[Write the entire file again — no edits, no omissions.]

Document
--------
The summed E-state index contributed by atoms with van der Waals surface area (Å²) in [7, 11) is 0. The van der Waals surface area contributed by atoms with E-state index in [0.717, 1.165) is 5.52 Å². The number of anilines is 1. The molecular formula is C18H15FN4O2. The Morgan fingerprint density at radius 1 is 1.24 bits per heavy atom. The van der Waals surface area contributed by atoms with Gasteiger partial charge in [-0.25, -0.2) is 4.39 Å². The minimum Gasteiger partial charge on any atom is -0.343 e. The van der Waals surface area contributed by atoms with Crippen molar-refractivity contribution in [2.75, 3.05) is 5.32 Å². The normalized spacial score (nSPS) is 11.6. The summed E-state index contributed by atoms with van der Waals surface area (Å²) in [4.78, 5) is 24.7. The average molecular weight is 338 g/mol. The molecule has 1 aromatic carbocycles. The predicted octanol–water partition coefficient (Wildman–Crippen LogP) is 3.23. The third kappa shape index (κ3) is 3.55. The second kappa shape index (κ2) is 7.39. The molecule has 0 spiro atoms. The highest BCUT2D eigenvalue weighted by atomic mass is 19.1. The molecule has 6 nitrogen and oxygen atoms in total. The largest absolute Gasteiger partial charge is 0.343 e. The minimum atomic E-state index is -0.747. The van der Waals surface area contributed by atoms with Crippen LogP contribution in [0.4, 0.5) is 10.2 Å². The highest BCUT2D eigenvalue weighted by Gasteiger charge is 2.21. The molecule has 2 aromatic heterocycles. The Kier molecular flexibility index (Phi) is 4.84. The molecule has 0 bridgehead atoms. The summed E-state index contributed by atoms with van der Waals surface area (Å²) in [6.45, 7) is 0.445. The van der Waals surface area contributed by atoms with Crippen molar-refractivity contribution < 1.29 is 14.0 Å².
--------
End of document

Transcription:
The summed E-state index contributed by atoms with van der Waals surface area (Å²) in [7, 11) is 0. The van der Waals surface area contributed by atoms with E-state index in [0.717, 1.165) is 5.52 Å². The number of anilines is 1. The molecular formula is C18H15FN4O2. The Morgan fingerprint density at radius 1 is 1.24 bits per heavy atom. The van der Waals surface area contributed by atoms with Gasteiger partial charge in [-0.25, -0.2) is 4.39 Å². The minimum Gasteiger partial charge on any atom is -0.343 e. The van der Waals surface area contributed by atoms with Crippen molar-refractivity contribution in [2.75, 3.05) is 5.32 Å². The normalized spacial score (nSPS) is 11.6. The summed E-state index contributed by atoms with van der Waals surface area (Å²) in [4.78, 5) is 24.7. The average molecular weight is 338 g/mol. The molecule has 1 aromatic carbocycles. The predicted octanol–water partition coefficient (Wildman–Crippen LogP) is 3.23. The third kappa shape index (κ3) is 3.55. The second kappa shape index (κ2) is 7.39. The molecule has 0 spiro atoms. The highest BCUT2D eigenvalue weighted by atomic mass is 19.1. The molecule has 6 nitrogen and oxygen atoms in total. The largest absolute Gasteiger partial charge is 0.343 e. The minimum atomic E-state index is -0.747. The van der Waals surface area contributed by atoms with Crippen LogP contribution in [0.4, 0.5) is 10.2 Å². The highest BCUT2D eigenvalue weighted by Gasteiger charge is 2.21. The molecule has 2 aromatic heterocycles. The Kier molecular flexibility index (Phi) is 4.84. The molecule has 0 bridgehead atoms. The summed E-state index contributed by atoms with van der Waals surface area (Å²) in [6.45, 7) is 0.445. The van der Waals surface area contributed by atoms with Crippen molar-refractivity contribution < 1.29 is 14.0 Å².